“Blood, schmud,” said the Devil of Life. “Why ever would I need such a mess? What good is a fool with a contract, a quill, pricked tips and big scared eyes? That’s your game, your fearful play, not mine.”
“It’s true,” I said. “I’ve only bled my human share, no more, no less, but are you not the one who needs the theater, the show of sanguine scribble on blackened parchment? Do you not, with your talent for deception, purchase souls in exchange for worldly pleasures?”
“Needs?” he scoffed, “My needs are thrice fulfilled in your presumptive ways and interpretative texts. How hilarious you are to think me a used car salesman, snatching deals, claiming fleshbound victories — as if I would ever honor a contract… A soul? Even if I wanted one, for sport, for eternal torment — do you really think I’d bother to bargain for it? Why, with ease I’d take my pick of the lousy lot and if, with my forked tongue I tasted them and they were not to my liking — I’d spit them ferociously through the gaps in my yellow teeth, and if I so chose, I’d stomp them out like the smoked stub of a black cigarette, with my cloven hoof. Look over your contract, what you don’t see — that’s me. The rest, all those “details” you attribute to my cleverness — that’s all you and your desire for justification.”
“So you need not my soul, yet you confine me to this box where I’m pounded and humiliated, year after year, my head between the bars now, sweating volumes as you watch me wriggle?”
“I play for the perfume,” said the Devil of Life. “For the ooze, the essence, that thing that seeps that can’t be helped, that unique expression. The tears of agony are the appetizer, the revolutions of frustration make for a hearty main entree, and of course, the suicidal tendencies, both latent and manifest are but a layered and luscious platter of pastries, alas, once devoured, digested and regurgitated — are that which no longer thrill.”
I looked the Devil of Life in the eye and asked, “What then is it that lasts, as there is nothing I know of that endures?”
“Well,” he said, lighting a fresh new charred cigarette. “Let’s work it through together, my dear. What ineffable traits could you possibly possess that allow me to find you interesting enough to torture, year after year?”
“I don’t know,” I answered, my head rattling between the tight iron bars. “My ability to survive?”
“Pshhaahh. Who cares about survival?” He looked at me and smiled a Mona Lisa smile, literally — his face, for one odd moment, became that of Da Vinci’s most famous work, and then in an instant, it reverted back to the old familiar shiny red. “You’re not even warm. Try again.”
“You sent me that rapist. I survived him.”
“Off track, but getting warmer. The rapist was an excellent prompt. And look what you crafted from the mess he made of your mind – a cult of deviants, I couldn’t have done better myself. You gave us theatrix, music, song!”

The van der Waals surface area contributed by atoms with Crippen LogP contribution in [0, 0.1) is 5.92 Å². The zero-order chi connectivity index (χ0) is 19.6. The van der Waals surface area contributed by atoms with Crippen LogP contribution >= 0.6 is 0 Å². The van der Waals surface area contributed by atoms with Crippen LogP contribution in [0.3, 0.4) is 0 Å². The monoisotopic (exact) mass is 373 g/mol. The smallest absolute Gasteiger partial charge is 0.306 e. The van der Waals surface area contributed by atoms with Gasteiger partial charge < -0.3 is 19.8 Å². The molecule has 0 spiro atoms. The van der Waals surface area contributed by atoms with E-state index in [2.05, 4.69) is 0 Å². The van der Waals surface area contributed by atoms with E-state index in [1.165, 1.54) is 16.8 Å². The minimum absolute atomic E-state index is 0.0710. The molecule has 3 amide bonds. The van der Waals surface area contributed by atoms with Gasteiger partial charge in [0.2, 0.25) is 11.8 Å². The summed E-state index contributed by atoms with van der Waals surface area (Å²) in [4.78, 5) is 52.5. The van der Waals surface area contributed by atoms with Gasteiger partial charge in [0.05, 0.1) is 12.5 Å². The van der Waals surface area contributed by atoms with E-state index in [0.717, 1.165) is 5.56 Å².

“You sent me that cancer.”
“And for ten years after, the poetry of your angst was as brilliant as a black diamond. How close you were to taking your own life — each and every time! Every word you wrote was worth it’s weight in blood.”
“It might have stayed just as brilliant had you not sent the liars.”
“Ah,” the Devil of Life smiled fondly. “The liars. They’re always good in a pinch.”
“Why did you have to send the liars?”
“Because the perfume of your art was getting stale. And besides, I was getting bored of poetry. Where was the prose, the graphite — where were the damned digital illustrations? Had you not a novel within that monkey suit of yours, waiting to be writ? Who brought that out, hmm? I made an executive decision on that one, when I sent in the liars.”
The Devil of Life put his cigarette out on his tongue, then swallowed it. “You were a good machine, but you needed oiling.” He coughed.
Recoiling over the memory of the liars, I asked, “What did you get out of that?”
“What did I get out of it? Ha! Just look at you. There, in that room — I’m so proud of you. You’ve mastered so many techniques, so many ways to produce for me. Everything you do screeches pain.” He looked at me slyly, and with what almost appeared to be tenderness in his eyes, he said, “You’re one of my favorites, you know.”
A black tear dribbled from the outer corner of his eye, turned into a small spider and crawled across his flaming red cheek in a zigzagged path, into his pointy black beard.
I clung tightly to the bars and begged of him. “Have you not had your fill of me? What more could I possibly give you? You’ve taken the dramatics, the music, the poetry, the art, the fiction — even the damned digital illustration…”
Approaching me with riding crop in hand, he lashed me so hard about the shoulders that I nearly tore my own head off trying to release myself from the stronghold of the bars.
“There’s always more that I can get from you, my dear,” he said, inhaling deeply of my scent. “Art is the only immortal soul of humanity. And besides, I like the musk.”